Dogs are generally excitable creatures — it’s a fact of life. One of the potential side effects of being an excitable creature is — you guessed it — jumping. Whether your dog is trying to greet a stranger or if they are just trying to welcome you home, jumping up can be annoying. Small dogs can leave scratch marks all up and down your legs and big dogs can knock you down! Here are a few tips to help you teach your dog to stop jumping up.
STOP ENCOURAGING IT
Most people don’t realize that they are actually encouraging the behavior at times. For example, if a dog jumps up on you, your first reaction might be to push them off. However, any attention you give them could be considered a reward. In their mind, it’s simple: they jump up, you touch them (yay!) Even if you scold them verbally, you are still paying attention to them.
Another common mistake is that you might let your dog jump up on you when arriving home. In a dog’s mind, they usually cannot distinguish when is the right time to jump and when is the wrong time. So, if they regularly jump on you to welcome you home, you shouldn’t be too surprised if they jump on your elderly neighbor when saying “hi.” Consistency is the most important thing when training a dog — regardless of what you are training for!
Now that we’ve covered the unintentional encouragement of dogs jumping up, let’s cover the training aspect. When a dog jumps up on you, you can react a few different ways. We’ve already mentioned that pushing them off you is not necessarily a punishment — even if you use the old-fashioned “knee to their chest” trick.
The reason they are jumping on you — usually — is because they want your attention. So, the harshest and most cruel thing (to them) that you can do is ignore to them. When your dog jumps on you, don’t bother making eye contact, saying anything, or pushing them off. Ignore them completely! As soon as all four of your dog’s paws are on the ground, reward them! As soon as they are on the ground, you can bend over to greet and pet them.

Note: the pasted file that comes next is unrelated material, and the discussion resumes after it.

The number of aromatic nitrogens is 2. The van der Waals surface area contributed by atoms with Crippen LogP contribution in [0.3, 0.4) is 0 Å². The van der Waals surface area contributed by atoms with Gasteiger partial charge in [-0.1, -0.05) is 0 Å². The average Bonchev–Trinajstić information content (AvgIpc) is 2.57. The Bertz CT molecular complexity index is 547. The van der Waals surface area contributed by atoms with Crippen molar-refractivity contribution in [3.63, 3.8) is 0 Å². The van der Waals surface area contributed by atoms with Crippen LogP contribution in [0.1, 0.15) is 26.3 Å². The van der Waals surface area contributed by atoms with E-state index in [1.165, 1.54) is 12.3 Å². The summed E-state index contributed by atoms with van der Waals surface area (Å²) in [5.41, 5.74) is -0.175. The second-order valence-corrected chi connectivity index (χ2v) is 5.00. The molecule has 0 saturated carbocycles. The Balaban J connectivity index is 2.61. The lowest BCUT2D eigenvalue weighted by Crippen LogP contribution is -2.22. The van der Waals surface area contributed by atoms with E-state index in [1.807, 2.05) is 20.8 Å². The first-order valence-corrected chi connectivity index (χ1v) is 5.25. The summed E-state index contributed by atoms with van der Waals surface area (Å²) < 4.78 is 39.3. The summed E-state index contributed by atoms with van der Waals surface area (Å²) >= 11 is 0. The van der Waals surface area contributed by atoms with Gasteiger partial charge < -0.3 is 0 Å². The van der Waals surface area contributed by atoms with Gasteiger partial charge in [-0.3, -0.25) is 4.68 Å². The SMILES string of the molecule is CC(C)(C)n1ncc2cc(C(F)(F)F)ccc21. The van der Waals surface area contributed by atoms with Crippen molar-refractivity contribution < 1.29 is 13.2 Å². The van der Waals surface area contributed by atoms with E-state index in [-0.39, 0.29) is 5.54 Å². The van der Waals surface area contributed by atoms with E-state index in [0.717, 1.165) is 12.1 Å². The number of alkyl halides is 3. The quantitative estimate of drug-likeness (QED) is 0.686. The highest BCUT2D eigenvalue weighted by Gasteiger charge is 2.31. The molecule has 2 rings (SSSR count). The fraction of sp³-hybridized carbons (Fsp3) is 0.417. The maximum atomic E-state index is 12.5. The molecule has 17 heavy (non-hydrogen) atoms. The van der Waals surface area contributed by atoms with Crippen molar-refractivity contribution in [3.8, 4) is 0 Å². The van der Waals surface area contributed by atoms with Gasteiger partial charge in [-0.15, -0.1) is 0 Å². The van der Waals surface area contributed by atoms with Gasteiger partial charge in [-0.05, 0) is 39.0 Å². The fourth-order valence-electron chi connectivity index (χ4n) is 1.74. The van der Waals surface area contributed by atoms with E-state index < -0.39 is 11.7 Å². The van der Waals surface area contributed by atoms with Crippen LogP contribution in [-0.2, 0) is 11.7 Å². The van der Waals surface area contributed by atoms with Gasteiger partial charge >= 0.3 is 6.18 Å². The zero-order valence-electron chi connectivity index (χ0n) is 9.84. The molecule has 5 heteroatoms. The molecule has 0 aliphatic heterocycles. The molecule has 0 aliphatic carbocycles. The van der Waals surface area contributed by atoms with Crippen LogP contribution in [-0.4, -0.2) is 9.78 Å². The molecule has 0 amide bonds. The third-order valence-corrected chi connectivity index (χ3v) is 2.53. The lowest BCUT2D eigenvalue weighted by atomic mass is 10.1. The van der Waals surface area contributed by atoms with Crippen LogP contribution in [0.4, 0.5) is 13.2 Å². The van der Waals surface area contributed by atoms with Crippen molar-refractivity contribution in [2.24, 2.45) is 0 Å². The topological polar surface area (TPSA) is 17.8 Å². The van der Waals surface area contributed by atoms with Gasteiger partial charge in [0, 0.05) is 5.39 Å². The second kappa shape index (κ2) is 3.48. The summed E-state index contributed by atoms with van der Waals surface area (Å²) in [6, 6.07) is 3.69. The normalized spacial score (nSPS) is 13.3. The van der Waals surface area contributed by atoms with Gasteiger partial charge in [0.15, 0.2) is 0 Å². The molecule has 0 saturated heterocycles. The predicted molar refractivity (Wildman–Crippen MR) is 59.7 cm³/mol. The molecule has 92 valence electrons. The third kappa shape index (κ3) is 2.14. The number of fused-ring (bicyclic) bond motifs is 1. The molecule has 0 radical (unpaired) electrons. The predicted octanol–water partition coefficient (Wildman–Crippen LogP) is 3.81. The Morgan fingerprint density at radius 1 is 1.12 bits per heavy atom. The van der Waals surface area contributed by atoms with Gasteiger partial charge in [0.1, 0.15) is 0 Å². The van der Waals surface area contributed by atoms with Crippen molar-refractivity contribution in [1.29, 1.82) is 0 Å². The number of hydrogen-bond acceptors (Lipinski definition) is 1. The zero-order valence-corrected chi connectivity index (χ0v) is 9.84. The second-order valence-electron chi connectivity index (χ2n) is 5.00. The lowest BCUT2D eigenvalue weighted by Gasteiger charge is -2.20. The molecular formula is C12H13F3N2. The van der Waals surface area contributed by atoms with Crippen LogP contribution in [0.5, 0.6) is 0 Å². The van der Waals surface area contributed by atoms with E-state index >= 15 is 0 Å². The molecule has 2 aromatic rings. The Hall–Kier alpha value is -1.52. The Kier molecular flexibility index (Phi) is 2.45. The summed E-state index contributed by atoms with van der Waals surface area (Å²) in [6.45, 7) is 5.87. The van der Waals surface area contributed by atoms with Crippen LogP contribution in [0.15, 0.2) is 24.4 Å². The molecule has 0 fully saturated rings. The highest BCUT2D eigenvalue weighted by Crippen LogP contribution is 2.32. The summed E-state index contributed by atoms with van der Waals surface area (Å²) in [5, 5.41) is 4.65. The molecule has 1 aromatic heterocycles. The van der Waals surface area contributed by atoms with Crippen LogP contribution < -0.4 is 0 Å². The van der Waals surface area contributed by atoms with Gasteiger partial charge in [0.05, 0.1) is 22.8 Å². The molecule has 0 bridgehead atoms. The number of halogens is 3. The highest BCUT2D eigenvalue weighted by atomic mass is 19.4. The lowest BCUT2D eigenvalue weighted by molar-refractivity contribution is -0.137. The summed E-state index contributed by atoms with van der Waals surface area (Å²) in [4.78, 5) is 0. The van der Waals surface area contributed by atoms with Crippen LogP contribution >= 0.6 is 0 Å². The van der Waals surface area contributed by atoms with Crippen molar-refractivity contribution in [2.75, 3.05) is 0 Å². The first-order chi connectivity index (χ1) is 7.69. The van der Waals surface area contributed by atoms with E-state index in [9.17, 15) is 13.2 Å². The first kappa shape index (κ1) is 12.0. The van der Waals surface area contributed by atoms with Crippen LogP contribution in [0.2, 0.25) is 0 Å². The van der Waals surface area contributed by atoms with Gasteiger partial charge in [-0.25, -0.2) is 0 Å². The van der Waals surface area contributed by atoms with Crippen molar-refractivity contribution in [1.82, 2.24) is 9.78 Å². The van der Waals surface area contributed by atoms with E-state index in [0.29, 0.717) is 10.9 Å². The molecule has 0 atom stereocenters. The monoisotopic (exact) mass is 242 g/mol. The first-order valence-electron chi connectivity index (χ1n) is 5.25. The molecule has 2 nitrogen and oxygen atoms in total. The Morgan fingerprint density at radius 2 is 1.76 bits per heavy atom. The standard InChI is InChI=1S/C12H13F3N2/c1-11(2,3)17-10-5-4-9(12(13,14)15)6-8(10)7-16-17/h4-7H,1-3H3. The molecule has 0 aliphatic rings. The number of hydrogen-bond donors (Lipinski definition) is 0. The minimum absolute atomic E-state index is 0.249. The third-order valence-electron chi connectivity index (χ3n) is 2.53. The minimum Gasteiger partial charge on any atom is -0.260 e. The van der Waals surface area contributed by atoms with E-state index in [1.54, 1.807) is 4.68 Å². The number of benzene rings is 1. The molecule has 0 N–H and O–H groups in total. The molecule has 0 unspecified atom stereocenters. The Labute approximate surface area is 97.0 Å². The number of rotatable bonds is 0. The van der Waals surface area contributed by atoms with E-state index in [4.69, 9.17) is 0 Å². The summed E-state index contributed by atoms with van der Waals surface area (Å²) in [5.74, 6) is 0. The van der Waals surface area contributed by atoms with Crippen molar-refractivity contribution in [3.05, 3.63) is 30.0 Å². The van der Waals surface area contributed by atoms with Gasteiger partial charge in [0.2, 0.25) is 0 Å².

On some occasions, there might be a dog (who is obviously not friendly) trying to jump on you. In these instances, you should NOT run away — you will be triggering the prey drive of the dog. The dog will want to run after you even more. Make sure that you yell, scold, and wave your arms around. By making yourself seem bigger and more of a threat, you may be able to scare the dog off.
REWARD THEM FOR NOT JUMPING
Giving your dog attention for not jumping is a great way to reward them! However, you can also reward them with snacks. The prime time for a dog to jump on you is after coming back home. If you don’t want to ignore them and wait for them to get off on their own, then you can ask them to “sit” or “lay down” and give them a treat.
Here’s another approach: make sure you have some treats before you go back home and put them on the ground as soon as you open the door. Your dog should go right away to the treats on the floor. You can pet them while all four paws are on the ground and they are eating — but ONLY when all four paws are on the ground!
Does your dog usually jump up? Have you ever accidentally encouraged it? What’s your worst “dog jumping up” story? Let us know in the comments down below!
Erika Newcomb is a full-time college student with a passion for pooches! She’s been training dogs for over 13 years and has been teaching agility classes for the last 3 years. As part of the behind-the-scenes support for @endeavorsofego, she can often be found brainstorming photo ideas and playing with Ego.